Speaking at the RCGP annual conference 2018 in Glasgow, clinical director for healthcare quality and strategy for Scotland Professor Jason Leitch said that the healthcare system often aimed for complex solutions to problems that could be addressed simply - and highlighted the importance of integrated care for patients.
He pointed to the example of aspirin use to prevent strokes in patients who have had a previous stroke or TIA - pointing out that stroke risk could be reduced by 23% in these patients.
But although only 58% of eligible patients receive aspirin in these cases, he said the health service and the wider healthcare industry spend more time looking for better versions of aspirin rather than on making sure that everyone who could benefit from the simple, cheap medication received it.
He pointed to the case of a heart attack survivor patient called Maureen - who said she had been 'given her life back' by the care of an integrated team spanning primary and secondary care following her cardiac arrest.
Her primary care journey, he said, was not a seven-minute GP consultation - it was a journey that took in up to 15 healthcare staff, including physio, nurses, and doctors that had enabled her ultimately to acheive a small personal goal - to be able to go shopping for a birthday present for her daughter.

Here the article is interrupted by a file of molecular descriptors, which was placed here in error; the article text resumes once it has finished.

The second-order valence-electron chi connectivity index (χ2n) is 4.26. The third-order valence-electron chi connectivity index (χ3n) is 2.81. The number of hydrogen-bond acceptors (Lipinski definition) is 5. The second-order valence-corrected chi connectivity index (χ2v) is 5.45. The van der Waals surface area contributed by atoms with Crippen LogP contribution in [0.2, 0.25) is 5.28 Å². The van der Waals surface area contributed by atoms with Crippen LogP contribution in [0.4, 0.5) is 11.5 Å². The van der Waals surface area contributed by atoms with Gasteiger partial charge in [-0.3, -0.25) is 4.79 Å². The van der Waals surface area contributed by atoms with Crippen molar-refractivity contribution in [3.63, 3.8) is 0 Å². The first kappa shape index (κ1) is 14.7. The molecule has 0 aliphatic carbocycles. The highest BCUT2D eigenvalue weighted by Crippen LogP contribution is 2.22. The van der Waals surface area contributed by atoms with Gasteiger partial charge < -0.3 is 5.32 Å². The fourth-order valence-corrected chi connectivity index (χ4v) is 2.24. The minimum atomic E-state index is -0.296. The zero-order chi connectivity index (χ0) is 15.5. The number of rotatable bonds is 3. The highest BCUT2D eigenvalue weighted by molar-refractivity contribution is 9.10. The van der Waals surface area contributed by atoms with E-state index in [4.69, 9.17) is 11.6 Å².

Professor Leitch pointed to a piece of 2005 research that showed 'huge investment in technology that only marginally improved efficiency' and pointed to the fact that this was 'consuming resources needed for better delivery of care and may cost more lives than it saves’.
He hit out at clinical guidelines imposed from on high, and warned that the best way for doctors to learn was to 'go and do the work', to 'learn how to do that change inside the work'.
Asking where doctors should start to try to improve patient care, he said: 'It is tricky. You see these big scale decisions, big policy decisions. Many of you are involved in them, many are not.'
But he pointed to the world of golf, and said that a local club in Bombay where monkeys often stole balls from the course had a unique rule: 'Rule number 8 - play the ball where the monkey drops it.
'I think it's good advice,' he said. 'You can't fix those above you, you often can’t fix those below you. You can go in when you next see a patient and spend a bit of time asking them about their family.
'Ask them what matters to them. Try spend a bit of time asking patients Try and fix that circle of influence around you. Play the ball where the monkey drops it.'